Viewing 13 posts - 1 through 13 (of 13 total)
  • A pretty dumb network router/switch question
  • Premier Icon IHN
    Full Member

    We have a couple of TPLink Deco mesh things, one of which serves as the ‘main’ unit and is connected to the ISP router (which is in Bridge mode).

    This ‘main’ unit only has two ethernet ports, one of which is used for the ISP router connection. I’d like to hardwire a few things to it though (another Mesh node, maybe two, the Freesat box, an access point for the garden etc), so is it as simple as getting something like this, connecting it to the remaining spare port on the main unit and everything else to it?

    Premier Icon footflaps
    Full Member

    That links is for a 10/100 switch, you really want 10/100/1000 otherwise you’ll be limited to less than 100 Mb/s throughput.

    You also want to connect to the firewalled / LAN side of your gateway router, not the WAN / public side…

    Premier Icon IHN
    Full Member

    That links is for a 10/100 switch, you really want 10/100/1000 otherwise you’ll be limited to less than 100 Mb/s throughput.

    Ah, okay, although this is for sharing a rip-roaring 12mb broadband connection, so I’m not sure internal throughput will be the limiting factor…

    You also want to connect to the firewalled / LAN side of your gateway router, not the WAN / public side…

    It’ll be:

    Bridge-moded ISP Router -> Main Mesh Unit -> Switch -> Other stuff

    Premier Icon footflaps
    Full Member

    Ah, okay, although this is for sharing a rip-roaring 12mb broadband connection, so I’m not sure internal throughput will be the limiting factor…

    Does depend, if you connect up a media server via that siwtch, you’d be limited to speeds less than Wifi can deliver when streaming in the house from the local server.

    But as you say, for internet based stuff, you’ll not notice!

    Premier Icon FuzzyWuzzy
    Full Member

    From a networking perspective it should be fine adding a cheap L2 switch to the mesh unit port, obviously be aware of the ~100m cable run limitation to the access point in the garden

    Premier Icon IHN
    Full Member

    Cool, thanks.

    And I assume something like this is all I need (plus some cable, obvs) to sort the cables out?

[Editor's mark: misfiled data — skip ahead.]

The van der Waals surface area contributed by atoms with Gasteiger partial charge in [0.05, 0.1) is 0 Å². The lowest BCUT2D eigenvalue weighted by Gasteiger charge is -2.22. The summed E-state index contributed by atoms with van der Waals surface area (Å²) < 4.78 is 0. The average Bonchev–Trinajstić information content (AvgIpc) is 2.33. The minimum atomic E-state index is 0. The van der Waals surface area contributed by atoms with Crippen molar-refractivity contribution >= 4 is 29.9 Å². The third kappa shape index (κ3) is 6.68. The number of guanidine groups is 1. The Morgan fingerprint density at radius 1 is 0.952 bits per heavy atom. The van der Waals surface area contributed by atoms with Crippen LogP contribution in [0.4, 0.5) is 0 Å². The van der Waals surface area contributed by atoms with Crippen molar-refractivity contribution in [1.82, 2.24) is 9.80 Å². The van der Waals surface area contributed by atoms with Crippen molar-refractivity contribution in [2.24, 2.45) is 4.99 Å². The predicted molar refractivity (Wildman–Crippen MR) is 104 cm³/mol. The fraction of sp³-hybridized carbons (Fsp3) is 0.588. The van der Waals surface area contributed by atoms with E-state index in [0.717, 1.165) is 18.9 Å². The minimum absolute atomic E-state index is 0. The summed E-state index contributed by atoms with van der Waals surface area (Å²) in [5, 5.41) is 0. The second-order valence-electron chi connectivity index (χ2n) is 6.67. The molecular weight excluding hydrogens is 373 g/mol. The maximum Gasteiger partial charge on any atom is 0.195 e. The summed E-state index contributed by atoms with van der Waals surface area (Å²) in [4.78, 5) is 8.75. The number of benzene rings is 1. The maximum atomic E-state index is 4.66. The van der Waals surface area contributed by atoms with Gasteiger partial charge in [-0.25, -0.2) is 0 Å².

Premier Icon johnners
    Free Member

    I’ve made up a fair few cables in my time at work but tbh I wouldn’t bother, I’d just buy them.
    But yes, that and the cable is all you’ll need to roll your own.

    Premier Icon oldtennisshoes
    Full Member

    I’d spend a couple of pounds extra and get one with the better punch down tool

    https://www.ebay.co.uk/itm/193693237585

    Premier Icon FuzzyWuzzy
    Full Member

    Yeah I’d just buy a pre-made cable unless you already have experience making them (or you can’t pull them through the wall with ends on). Been years since I used a cable tester but they used to cost a fortune – not sure how reliable that cheap one would be (if you did get issues). My cheap stud/metal detector just seems to randomly beep, I’d imagine a cheap cable tester would be about as useful.

    Premier Icon prettygreenparrot
    Full Member

    Just buy a gigabit switch. They’re <£20.

    I have a couple of net gear ones and TPLink ones. Aside from appearance they’re no different.
    buy pre-made patch cables of sufficient length. Less fuss more likely to work well.

    good to go.

    And what footflaps said about connecting on the LAN side.

    cable tester? https://smile.amazon.co.uk/gp/aw/d/B009FXPB3O/ref=ya_aw_od_pi?ie=UTF8&psc=1

    worked fine on a couple of patch cables that’d been ‘pinched’ after installation. One had damage. The other was OK.

    Premier Icon Superficial
    Free Member

    You might want to consider a switch with PoE (Power over ethernet) so you can put it anywhere, not just next to a plug socket. Obviously that depends on your house setup.

    Premier Icon ta11pau1
    Full Member

    You might want to consider a switch with PoE (Power over ethernet) so you can put it anywhere, not just next to a plug socket. Obviously that depends on your house setup.

    POE is a good idea (increasing costs mind) but the switch will still need to powered from the mains. If anything is connected near to it, sort of makes POE pointless. Now, if he’s connecting AP’s etc over the house, it makes more sense.

    Premier Icon Cougar
    Full Member

    PoE is pointless unless you’re driving APs or VoIP phones, as Paul says. A PoE switch will provide power over Ethernet, not receive it. An AP was on your initial spec sheet but I don’t immediately see the point if you’ve got a mesh system.

    If at all possible, I’d avoid making your own cables up and just buy patch cables of the required lengths. Crimping Ethernet cables is fiddly, there is a skill to it. I’ve done hundreds and I still don’t always get it right first time. If you’re intending running cable through drilled holes where the plugs would foul then I’d strongly suggest terminating with wall sockets rather than plugs, it’s a considerably easier job.

    You don’t need a punch-down tool at all unless as above you’re planning on installing wall sockets, in which case investing in a better tool as someone else suggested will save you a lot of pain. So-called “disposable” punch-down tools are scarcely better than stuffing wires into terminals with a screwdriver.

    I’ve used bargain-basement cable testers – I bought a handful for the apprentices at work once – and they were terrible. There’s little point in spending hundreds for a one-off job of course, but I’d swerve the absolute budget end. And again, you don’t need one at all unless you’re doing your own cable runs.

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